Thoughts on the First Half of Brian Kilmeade and Don Yaeger’s Thomas Jefferson and the Tripoli Pirates: The Forgotten War that Changed American History

TJ and the Tripoli pirates cover image

I read almost nothing this weekend – just a few chapters of Henry and Clara and a few chapters of the book named above, which I’ve been reading off and on for about a week. I don’t have much to say except that it is too bad that the narrative history in this volume is so thoroughly drowned out by its authors’ ideology.

I’ll explain. First, it doesn’t take a literary scholar to look at the cover of this book and tell that it’s no peer-reviewed history treatise. This is definitely a history book for the masses. I had only read a few pages when a little voice in the back of my head started wondering exactly who these two authors are. I don’t remember what prompted this question exactly, but certainly the authors’ determination to portray Islam as a violent religion played a role, as did the authors’ frequent willingness to slap labels like “disgraceful” and “shameful” and “intrepid” on historical personages after considering their actions for a paragraph or two. Long story short, these authors are Fox News anchors. Maybe you knew that, but I did not.

I feel a little dirty now, but I’m not going to stop reading the book. I really am enjoying the history, and I have a decent enough grasp of the events of Jefferson’s presidency to know when I’m being played. I roll my eyes at the editing errors – most of which are simple typos but a few of which are fairly hilarious, like “ceiling wax” on page 56 (How OLD are these guys? I asked, glancing at the photo on the book jacket again. They look my age or a little younger. What’s the cutoff date for knowing what sealing wax is – maybe a date of birth around 1980? 82? I don’t know). And what exactly is the correlation between ideological extremism and poor editing? Surely someone has written a dissertation or two on the subject.

What ideological extremism, you ask? The purpose of this book, however roundabout the delivery, is to make clear to readers that the first enemies of the United States – after Great Britain, that is – were Muslims. And OK, historically this is true. At first I grumbled at the word “forgotten” in the title, but then I realized that I think I did get through school thinking the War of 1812 was the United States’ first war as a sovereign nation. I’m not sure when I learned about the Barbary Wars – probably from something I read at some point between June of 1994 and a few months ago. It’s true what they say about reading: you learn stuff.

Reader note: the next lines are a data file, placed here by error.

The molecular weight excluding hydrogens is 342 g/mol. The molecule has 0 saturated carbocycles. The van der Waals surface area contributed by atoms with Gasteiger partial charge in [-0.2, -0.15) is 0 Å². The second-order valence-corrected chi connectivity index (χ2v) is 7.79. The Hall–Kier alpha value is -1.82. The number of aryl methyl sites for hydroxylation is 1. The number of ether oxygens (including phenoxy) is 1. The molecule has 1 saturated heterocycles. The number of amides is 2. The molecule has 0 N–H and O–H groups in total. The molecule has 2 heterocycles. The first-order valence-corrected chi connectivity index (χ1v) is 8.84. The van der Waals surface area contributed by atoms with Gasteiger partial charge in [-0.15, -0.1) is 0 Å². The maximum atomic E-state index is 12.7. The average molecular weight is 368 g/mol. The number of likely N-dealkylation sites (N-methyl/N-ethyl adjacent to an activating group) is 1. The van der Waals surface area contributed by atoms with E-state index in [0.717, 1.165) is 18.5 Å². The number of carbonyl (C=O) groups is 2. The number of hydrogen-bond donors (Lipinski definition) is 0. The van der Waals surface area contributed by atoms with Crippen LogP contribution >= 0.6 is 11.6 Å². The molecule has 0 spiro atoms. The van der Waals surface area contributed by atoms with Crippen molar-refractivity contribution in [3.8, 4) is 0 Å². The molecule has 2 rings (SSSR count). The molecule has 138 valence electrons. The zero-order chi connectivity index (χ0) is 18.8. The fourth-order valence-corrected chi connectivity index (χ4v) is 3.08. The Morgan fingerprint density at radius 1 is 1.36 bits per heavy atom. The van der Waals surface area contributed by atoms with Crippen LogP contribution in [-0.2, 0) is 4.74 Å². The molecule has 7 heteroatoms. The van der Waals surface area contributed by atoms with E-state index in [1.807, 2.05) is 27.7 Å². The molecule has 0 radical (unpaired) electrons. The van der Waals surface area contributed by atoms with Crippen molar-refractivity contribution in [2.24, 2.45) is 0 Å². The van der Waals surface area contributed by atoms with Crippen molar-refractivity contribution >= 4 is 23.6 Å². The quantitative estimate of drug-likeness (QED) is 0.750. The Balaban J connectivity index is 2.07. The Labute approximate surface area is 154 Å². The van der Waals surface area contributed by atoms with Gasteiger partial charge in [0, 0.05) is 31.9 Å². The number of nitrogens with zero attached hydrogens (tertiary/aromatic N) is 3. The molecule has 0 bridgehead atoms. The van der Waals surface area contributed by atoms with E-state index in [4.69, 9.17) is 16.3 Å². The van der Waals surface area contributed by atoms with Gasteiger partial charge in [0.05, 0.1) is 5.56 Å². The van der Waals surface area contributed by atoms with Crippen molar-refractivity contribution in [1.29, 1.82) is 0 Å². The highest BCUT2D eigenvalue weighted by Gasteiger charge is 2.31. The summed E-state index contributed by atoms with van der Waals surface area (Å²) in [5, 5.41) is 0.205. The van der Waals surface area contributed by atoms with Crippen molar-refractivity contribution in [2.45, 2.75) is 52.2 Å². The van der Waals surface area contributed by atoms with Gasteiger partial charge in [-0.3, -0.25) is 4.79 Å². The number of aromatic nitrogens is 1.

And I’m learning stuff from reading this book too. Namely, I’m learning how pervasive anti-Muslim propaganda has become in this country, even just in the last six months. How is it that American authors can write about our ancestors fighting the British in the Revolutionary War and in the War of 1812 without in any way maligning Great Britain as it exists today, but we can’t compartmentalize the Barbary pirates in the same way? We even manage to be gracious toward the Germans, whose terrible war crimes took place less than a century ago. The pirates themselves aren’t even the worst part, since the very fact that they are pirates is an indication that some of their behavior might be a bit violent and anti-social. Every single Muslim leader is depicted as a variation on Jabba the Hutt, and the Americans who served as consuls and ambassadors in these nations (today’s Morocco, Algeria, and Libya) seem to have textbook cases of Stockholm Syndrome.

I know I’ve been fairly grand and sweeping in my indictment of this book’s underlying purpose, often without providing much evidence. I will try to be a little more specific next time, with quotations and page references and outside research and also possibly an elaborate analogy involving a strip joint. I am still juggling a number of books, but I will finish this one soon, partly because I want to tell my strip joint story but mostly because it’s already a couple of days overdue at the library and this book is definitely not fineworthy. And I can’t renew it because hundreds of people have placed it on hold. Of COURSE hundreds of people have placed it on hold.

See you soon.

This entry was posted in Authors, Brian Kilmeade and Don Yaeger, Non-fiction - History, Nonfiction - Cringeworthy Propaganda, Nonfiction - General, Nonfiction - Military, Reviews by Bethany, Uncategorized. Bookmark the permalink.

4 Responses to Thoughts on the First Half of Brian Kilmeade and Don Yaeger’s Thomas Jefferson and the Tripoli Pirates: The Forgotten War that Changed American History

  1. badkitty1016 says:

    I am super excited to hear about the strip joint, as well as to learn more about this war that I’ve never heard of before….

    • lfpbe says:

      You may have already heard the strip joint story… but you’ve definitely heard of the war, if only in the opening lines of the Marine Corps Hymn. The Marine Corps was formed specifically to fight the Tripoli pirates – they needed a versatile cadre of warriors who could fight on both land and sea (air came later). Not only that, but the US had no warships when the war started – they literally had to build a ship, send it off full of Marines (also newly recruited) and then start from scratch with a new ship. They knew how to get shit done in the 18-zeroes.

  2. Maria says:

    It is a sad indictment of contemporary journalism that this book is out there.

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